Drafting a trade mark licence—a practical guide
Drafting a trade mark licence—a practical guide

The following IP practice note provides comprehensive and up to date legal information covering:

  • Drafting a trade mark licence—a practical guide
  • What is a trade mark licence?
  • Key concerns and practical tips for the licensor
  • Key concerns and practical tips for the licensee
  • Grant of licence
  • Which rights are being licensed?
  • Scope of the licence
  • Activities to be carried out under the licence
  • Territory
  • Assignment and sublicensing
  • More...

IP COMPLETION DAY: 11pm (GMT) on 31 December 2020 marks the end of the Brexit transition/implementation period entered into following the UK’s withdrawal from the EU. At this point in time (referred to in UK law as ‘IP completion day’), key transitional arrangements come to an end and significant changes begin to take effect across the UK’s legal regime. This document contains guidance on subjects impacted by these changes. Before continuing your research, see Practice Note: What does IP completion day mean for intellectual property?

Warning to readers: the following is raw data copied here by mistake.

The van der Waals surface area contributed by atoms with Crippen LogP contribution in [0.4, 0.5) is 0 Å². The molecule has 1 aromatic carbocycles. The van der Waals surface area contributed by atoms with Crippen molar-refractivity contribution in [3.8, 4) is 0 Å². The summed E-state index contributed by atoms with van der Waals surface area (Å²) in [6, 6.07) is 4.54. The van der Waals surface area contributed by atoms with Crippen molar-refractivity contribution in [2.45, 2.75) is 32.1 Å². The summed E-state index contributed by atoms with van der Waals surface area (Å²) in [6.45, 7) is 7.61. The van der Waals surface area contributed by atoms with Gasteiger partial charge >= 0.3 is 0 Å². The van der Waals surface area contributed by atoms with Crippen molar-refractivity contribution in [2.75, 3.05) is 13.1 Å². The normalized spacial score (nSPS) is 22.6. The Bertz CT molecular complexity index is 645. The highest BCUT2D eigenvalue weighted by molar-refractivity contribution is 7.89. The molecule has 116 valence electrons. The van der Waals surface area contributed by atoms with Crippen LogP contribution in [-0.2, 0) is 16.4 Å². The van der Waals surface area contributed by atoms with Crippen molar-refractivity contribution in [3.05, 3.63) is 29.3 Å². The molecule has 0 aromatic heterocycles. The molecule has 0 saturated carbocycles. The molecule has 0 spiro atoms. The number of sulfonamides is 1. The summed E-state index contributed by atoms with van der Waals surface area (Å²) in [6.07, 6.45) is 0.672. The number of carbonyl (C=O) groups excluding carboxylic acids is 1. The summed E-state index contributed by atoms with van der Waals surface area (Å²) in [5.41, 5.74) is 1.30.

As of exit day (31 January 2020) the UK is no longer an EU Member State. However, in accordance with the Withdrawal Agreement, the UK has entered an implementation period, during which it continues to be subject to EU law. This has an impact on this Practice Note. For further guidance, see Practice Note: Brexit—IP rights.

What is a trade mark licence?

A ‘trade mark licence’ is a permission by the trade mark proprietor to do something which would otherwise be trade mark infringement. A licence may be in respect of all of the rights in the mark, or in relation to only some of the relevant goods or services for which the mark is registered, or in relation to the use of the mark in a particular manner or territory.

The scope of the licence can be exclusive (meaning that only the

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